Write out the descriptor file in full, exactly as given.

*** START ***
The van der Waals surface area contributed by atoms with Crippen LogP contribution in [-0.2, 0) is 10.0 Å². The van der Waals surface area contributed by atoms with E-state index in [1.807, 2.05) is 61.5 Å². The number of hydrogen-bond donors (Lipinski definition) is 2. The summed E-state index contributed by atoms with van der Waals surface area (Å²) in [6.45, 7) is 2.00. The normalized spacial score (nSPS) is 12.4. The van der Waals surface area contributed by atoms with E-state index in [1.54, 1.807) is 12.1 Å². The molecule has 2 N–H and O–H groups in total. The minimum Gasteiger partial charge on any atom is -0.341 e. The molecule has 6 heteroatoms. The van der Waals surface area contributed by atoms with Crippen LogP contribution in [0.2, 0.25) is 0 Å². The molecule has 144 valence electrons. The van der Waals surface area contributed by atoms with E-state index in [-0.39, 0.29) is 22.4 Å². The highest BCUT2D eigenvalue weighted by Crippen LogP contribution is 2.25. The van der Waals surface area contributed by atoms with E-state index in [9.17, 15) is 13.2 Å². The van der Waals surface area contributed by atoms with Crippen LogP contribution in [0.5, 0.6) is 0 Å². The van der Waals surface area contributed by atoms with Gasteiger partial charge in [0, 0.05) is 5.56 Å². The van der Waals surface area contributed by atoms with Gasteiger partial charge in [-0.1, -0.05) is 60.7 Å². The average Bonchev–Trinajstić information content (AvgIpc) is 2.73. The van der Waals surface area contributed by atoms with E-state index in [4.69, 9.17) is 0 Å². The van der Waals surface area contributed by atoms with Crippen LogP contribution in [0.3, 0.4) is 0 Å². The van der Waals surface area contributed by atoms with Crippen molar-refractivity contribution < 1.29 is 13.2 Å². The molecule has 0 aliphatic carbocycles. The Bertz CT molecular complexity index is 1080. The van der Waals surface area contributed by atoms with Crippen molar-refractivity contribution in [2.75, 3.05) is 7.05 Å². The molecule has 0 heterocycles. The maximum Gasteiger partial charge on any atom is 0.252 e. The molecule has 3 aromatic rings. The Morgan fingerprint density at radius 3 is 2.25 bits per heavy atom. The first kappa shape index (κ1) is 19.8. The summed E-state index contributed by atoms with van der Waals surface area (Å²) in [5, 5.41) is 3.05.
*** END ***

The van der Waals surface area contributed by atoms with Crippen LogP contribution in [-0.2, 0) is 10.0 Å². The van der Waals surface area contributed by atoms with E-state index in [1.807, 2.05) is 61.5 Å². The number of hydrogen-bond donors (Lipinski definition) is 2. The summed E-state index contributed by atoms with van der Waals surface area (Å²) in [6.45, 7) is 2.00. The normalized spacial score (nSPS) is 12.4. The van der Waals surface area contributed by atoms with E-state index in [1.54, 1.807) is 12.1 Å². The molecule has 2 N–H and O–H groups in total. The minimum Gasteiger partial charge on any atom is -0.341 e. The molecule has 6 heteroatoms. The van der Waals surface area contributed by atoms with Crippen LogP contribution in [0.2, 0.25) is 0 Å². The molecule has 144 valence electrons. The van der Waals surface area contributed by atoms with E-state index in [-0.39, 0.29) is 22.4 Å². The highest BCUT2D eigenvalue weighted by Crippen LogP contribution is 2.25. The van der Waals surface area contributed by atoms with E-state index in [9.17, 15) is 13.2 Å². The van der Waals surface area contributed by atoms with Crippen LogP contribution in [0.5, 0.6) is 0 Å². The van der Waals surface area contributed by atoms with Gasteiger partial charge in [0, 0.05) is 5.56 Å². The van der Waals surface area contributed by atoms with Gasteiger partial charge in [-0.1, -0.05) is 60.7 Å². The average Bonchev–Trinajstić information content (AvgIpc) is 2.73. The van der Waals surface area contributed by atoms with E-state index in [4.69, 9.17) is 0 Å². The van der Waals surface area contributed by atoms with Crippen LogP contribution in [0.3, 0.4) is 0 Å². The van der Waals surface area contributed by atoms with Crippen molar-refractivity contribution < 1.29 is 13.2 Å². The molecule has 0 aliphatic carbocycles. The Bertz CT molecular complexity index is 1080. The van der Waals surface area contributed by atoms with Crippen molar-refractivity contribution in [2.75, 3.05) is 7.05 Å². The molecule has 0 heterocycles. The maximum Gasteiger partial charge on any atom is 0.252 e. The molecule has 3 aromatic rings. The Morgan fingerprint density at radius 3 is 2.25 bits per heavy atom. The first kappa shape index (κ1) is 19.8. The summed E-state index contributed by atoms with van der Waals surface area (Å²) in [5, 5.41) is 3.05.